“As for the South, it is becoming more and more obvious for the South Korean population that the DPRK, with the help of socialist countries, not only can build its own economy but is now able to develop it on its own while the USA and Japan are not helping South Korea. Number of articles appeared in South Korean and other press, which show the situation in the DPRK as an example for the South Korean population.

We invited some intelligentsia from the South and showed them the DPRK. They did a lot of work for us when they returned home. There were even 2 professors of economics among them. Also two capitalists from Japan visited us. Both of them then also visited South Korea. When they returned to Japan, they did an objective public evaluation of the both visits. Undoubtedly, their facts about free education, free clothing for children, and about the DPRK as a country without beggars, impressed strongly even the Japanese public.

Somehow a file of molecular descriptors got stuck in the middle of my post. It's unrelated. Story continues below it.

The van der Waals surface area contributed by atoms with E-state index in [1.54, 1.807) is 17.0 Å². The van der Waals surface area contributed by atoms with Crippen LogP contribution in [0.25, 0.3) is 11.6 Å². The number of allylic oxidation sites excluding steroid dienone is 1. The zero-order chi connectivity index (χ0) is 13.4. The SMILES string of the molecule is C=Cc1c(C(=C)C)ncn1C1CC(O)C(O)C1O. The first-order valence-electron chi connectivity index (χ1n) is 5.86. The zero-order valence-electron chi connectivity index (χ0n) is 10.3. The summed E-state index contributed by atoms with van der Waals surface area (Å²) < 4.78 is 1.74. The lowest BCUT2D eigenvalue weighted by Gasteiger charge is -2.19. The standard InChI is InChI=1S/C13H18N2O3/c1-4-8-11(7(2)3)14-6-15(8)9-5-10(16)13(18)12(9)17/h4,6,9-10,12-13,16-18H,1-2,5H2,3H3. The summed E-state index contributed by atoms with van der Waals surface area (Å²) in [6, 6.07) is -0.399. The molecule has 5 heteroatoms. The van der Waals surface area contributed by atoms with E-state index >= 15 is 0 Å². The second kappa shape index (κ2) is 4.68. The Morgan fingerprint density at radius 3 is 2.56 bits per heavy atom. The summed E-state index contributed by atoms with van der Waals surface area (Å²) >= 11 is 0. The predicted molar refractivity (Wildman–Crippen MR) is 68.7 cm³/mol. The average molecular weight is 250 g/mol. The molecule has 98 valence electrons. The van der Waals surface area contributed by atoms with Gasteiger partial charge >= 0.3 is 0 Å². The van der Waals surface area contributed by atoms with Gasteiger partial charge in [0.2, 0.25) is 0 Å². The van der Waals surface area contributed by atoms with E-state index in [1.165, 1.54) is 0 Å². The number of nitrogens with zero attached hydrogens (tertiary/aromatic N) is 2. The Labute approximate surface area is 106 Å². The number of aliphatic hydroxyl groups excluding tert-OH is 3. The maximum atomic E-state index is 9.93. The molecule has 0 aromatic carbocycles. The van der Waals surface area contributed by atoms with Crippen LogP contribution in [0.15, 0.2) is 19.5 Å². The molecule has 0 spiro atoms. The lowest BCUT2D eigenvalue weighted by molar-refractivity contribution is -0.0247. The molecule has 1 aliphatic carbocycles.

On the 1st May 1964, we hosted several scores of South Korean intelligentsia. Our broadcasting has also a significant impact. We want to achieve that they realize in the South that they chose the wrong way. That’s the reason for our slogan about our own resources.

As for the aid from fraternal countries, we, of course, are not rejecting it. We are now in a stage, though, when this aid is no longer crucial and a priority, and when the most important is the task of mobilizing our own resources. The Chinese are helping us even now. They are building a plant for production of kraft paper for us. Your comrades therefore don’t have to assume that we don’t want to cooperate with you. We also did not deserve your accusation of nationalism, autarkic tendencies and isolationism. “